Obama thinks that the Constitution does not apply to him. When he is not bypassing Congress to change laws he doesn’t like, he simply ignores them. Just within the past week, he has been called out by Rep. Justin Amash, Sen. Mike Lee, at least two judges, and thirty other congressmen.
Joining the mix is liberal law professor Jonathan Turley of George Washington University. Turley is an MSNBC regular and strongly supports Obama (or at least he used to). Now he is not mincing words about Obama’s power-hungry rampage. According to Forbes, he “observed that the president isn’t taking that ‘Laws being faithfully executed’ oath very seriously, particularly with regard to his signature Affordable Care Act.”
Professor Turley railed against Obama’s disregard for the law, saying that he is “the very danger the Constitution was designed to avoid.” You can see it for yourself below.
From IJ Review:
Rep. Bob Goodlatte (R-VA) asked the Georgetown University law professor and regular contributor to MSNBC (not to mention, a strong supporter of Obama in the past):
“Professor Turley, the constitution, the system of separated powers is not simply about stopping one branch of government from usurping another. It’s about protecting the liberty of Americans from the dangers of concentrated government power. How does the president’s unilateral modification of act of Congress affect both the balance of power between the political branches and the liberty interests of the American people?”
Turley’s response was as blunt as it was astonishing:
Thank you, Mr. Chairman. The danger is quite severe. The problem with what the president is doing is that he’s not simply posing a danger to the constitutional system. He’s becoming the very danger the Constitution was designed to avoid. That is the concentration of power in every single branch.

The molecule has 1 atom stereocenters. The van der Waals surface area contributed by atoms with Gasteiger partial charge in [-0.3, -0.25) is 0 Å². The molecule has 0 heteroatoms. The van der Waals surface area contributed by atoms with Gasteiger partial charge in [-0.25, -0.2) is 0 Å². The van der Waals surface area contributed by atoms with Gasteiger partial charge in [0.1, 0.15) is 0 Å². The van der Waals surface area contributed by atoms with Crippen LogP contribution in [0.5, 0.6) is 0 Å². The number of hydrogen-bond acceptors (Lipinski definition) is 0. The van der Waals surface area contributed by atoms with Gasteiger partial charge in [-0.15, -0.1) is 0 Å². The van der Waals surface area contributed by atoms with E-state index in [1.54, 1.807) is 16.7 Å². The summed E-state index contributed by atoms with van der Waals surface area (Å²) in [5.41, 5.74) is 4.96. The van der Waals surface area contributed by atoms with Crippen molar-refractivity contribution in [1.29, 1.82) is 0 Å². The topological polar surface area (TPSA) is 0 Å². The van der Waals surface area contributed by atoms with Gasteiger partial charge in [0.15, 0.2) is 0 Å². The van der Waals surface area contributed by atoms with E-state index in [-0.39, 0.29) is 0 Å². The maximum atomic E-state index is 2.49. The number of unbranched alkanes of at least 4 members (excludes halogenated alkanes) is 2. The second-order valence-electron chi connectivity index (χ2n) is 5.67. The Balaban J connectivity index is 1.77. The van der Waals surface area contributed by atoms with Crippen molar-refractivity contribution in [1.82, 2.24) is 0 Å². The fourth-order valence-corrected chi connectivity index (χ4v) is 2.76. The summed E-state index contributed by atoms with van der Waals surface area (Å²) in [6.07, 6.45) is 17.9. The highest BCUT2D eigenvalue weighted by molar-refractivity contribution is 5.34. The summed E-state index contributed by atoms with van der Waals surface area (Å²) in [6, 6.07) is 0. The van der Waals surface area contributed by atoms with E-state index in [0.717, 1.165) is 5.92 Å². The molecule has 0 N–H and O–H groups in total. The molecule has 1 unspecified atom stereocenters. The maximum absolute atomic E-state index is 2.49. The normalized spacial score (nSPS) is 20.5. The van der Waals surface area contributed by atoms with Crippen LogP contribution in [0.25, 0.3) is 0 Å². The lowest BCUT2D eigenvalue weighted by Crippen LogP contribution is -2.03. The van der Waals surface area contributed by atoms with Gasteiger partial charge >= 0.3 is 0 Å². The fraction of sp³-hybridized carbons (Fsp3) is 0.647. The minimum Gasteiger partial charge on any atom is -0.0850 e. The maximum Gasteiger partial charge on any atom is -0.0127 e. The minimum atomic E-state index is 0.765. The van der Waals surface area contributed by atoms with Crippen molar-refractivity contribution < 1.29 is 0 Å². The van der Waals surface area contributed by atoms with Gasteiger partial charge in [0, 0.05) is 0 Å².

This Newtonian orbit that the three branches exist in is a delicate one but it is designed to prevent this type of concentration. There are two trends going on which should be of equal concern to all members of Congress. One is that we have had the radical expansion of presidential powers … we have what many once called an imperial presidency model of largely unchecked authority.
And with that trend we also have the continued rise of this fourth branch. We have agencies that are quite large that issue regulations. The Supreme Court said recently that agencies could actually define their own or interpret their own jurisdiction.
During this meeting, Professor Turley also said:
The great concern I have for this body [Congress] is that it is not only being circumvented, but it is also being denied the ability to enforce its inherent powers. … [T]he president is outside the line, but it has to go before a court, and a court has to grant review, and that’s where we have the most serious constitutional crisis I have viewed in my lifetime. And that is, this body is becoming less and less relevant.
Turley is absolutely correct here. The concentration of power — a monarchy — is exactly what the Founders of this country escaped and intended to avoid in the future. Congress needs to do their job and hold him accountable — while we still have a Congress.
We have to send a clear message to him and all future presidents: There is a consequence to usurping the Constitution for your personal political agenda and it is called impeachment. If you put your hand on the Bible and swear to the entire country that you will be committed to upholding the rule of law and protecting our liberties, and then proceed to continuously violate that oath by ignoring the Constitution and undermining the American people, you will be thrown out of office.
The president’s critics are finally extending beyond the conservative, Tea Party, libertarian, and independent realms. Obama’s blatant disregard for the separation of powers is so much more than politics; it undermines the entire foundation of freedom itself. And it must be stopped.
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